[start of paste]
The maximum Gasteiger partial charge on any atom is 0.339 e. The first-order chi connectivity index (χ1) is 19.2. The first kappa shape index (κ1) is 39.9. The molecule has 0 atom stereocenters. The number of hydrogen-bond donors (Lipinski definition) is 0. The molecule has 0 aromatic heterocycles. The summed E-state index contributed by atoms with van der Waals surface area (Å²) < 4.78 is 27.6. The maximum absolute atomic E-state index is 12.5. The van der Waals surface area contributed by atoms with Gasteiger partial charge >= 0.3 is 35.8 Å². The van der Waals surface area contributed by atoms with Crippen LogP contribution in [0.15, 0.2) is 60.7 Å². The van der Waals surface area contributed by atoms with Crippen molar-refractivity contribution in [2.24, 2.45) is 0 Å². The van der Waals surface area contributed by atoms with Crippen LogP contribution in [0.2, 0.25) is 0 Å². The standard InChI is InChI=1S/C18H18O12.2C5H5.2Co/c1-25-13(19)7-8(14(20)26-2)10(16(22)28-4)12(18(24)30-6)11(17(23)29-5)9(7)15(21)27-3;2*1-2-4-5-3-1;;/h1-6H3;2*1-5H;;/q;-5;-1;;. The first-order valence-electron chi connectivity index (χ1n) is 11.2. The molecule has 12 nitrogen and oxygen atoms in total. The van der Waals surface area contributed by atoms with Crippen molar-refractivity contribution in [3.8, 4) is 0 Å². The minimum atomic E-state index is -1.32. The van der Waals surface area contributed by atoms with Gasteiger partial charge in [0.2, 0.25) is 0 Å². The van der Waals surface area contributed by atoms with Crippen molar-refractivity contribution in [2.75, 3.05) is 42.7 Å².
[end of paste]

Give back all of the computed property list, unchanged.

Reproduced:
The maximum Gasteiger partial charge on any atom is 0.339 e. The first-order chi connectivity index (χ1) is 19.2. The first kappa shape index (κ1) is 39.9. The molecule has 0 atom stereocenters. The number of hydrogen-bond donors (Lipinski definition) is 0. The molecule has 0 aromatic heterocycles. The summed E-state index contributed by atoms with van der Waals surface area (Å²) < 4.78 is 27.6. The maximum absolute atomic E-state index is 12.5. The van der Waals surface area contributed by atoms with Gasteiger partial charge >= 0.3 is 35.8 Å². The van der Waals surface area contributed by atoms with Crippen LogP contribution in [0.15, 0.2) is 60.7 Å². The van der Waals surface area contributed by atoms with Crippen molar-refractivity contribution in [2.24, 2.45) is 0 Å². The van der Waals surface area contributed by atoms with Crippen LogP contribution in [0.2, 0.25) is 0 Å². The standard InChI is InChI=1S/C18H18O12.2C5H5.2Co/c1-25-13(19)7-8(14(20)26-2)10(16(22)28-4)12(18(24)30-6)11(17(23)29-5)9(7)15(21)27-3;2*1-2-4-5-3-1;;/h1-6H3;2*1-5H;;/q;-5;-1;;. The first-order valence-electron chi connectivity index (χ1n) is 11.2. The molecule has 12 nitrogen and oxygen atoms in total. The van der Waals surface area contributed by atoms with Crippen molar-refractivity contribution in [3.8, 4) is 0 Å². The minimum atomic E-state index is -1.32. The van der Waals surface area contributed by atoms with Gasteiger partial charge in [0.2, 0.25) is 0 Å². The van der Waals surface area contributed by atoms with Crippen molar-refractivity contribution in [2.75, 3.05) is 42.7 Å².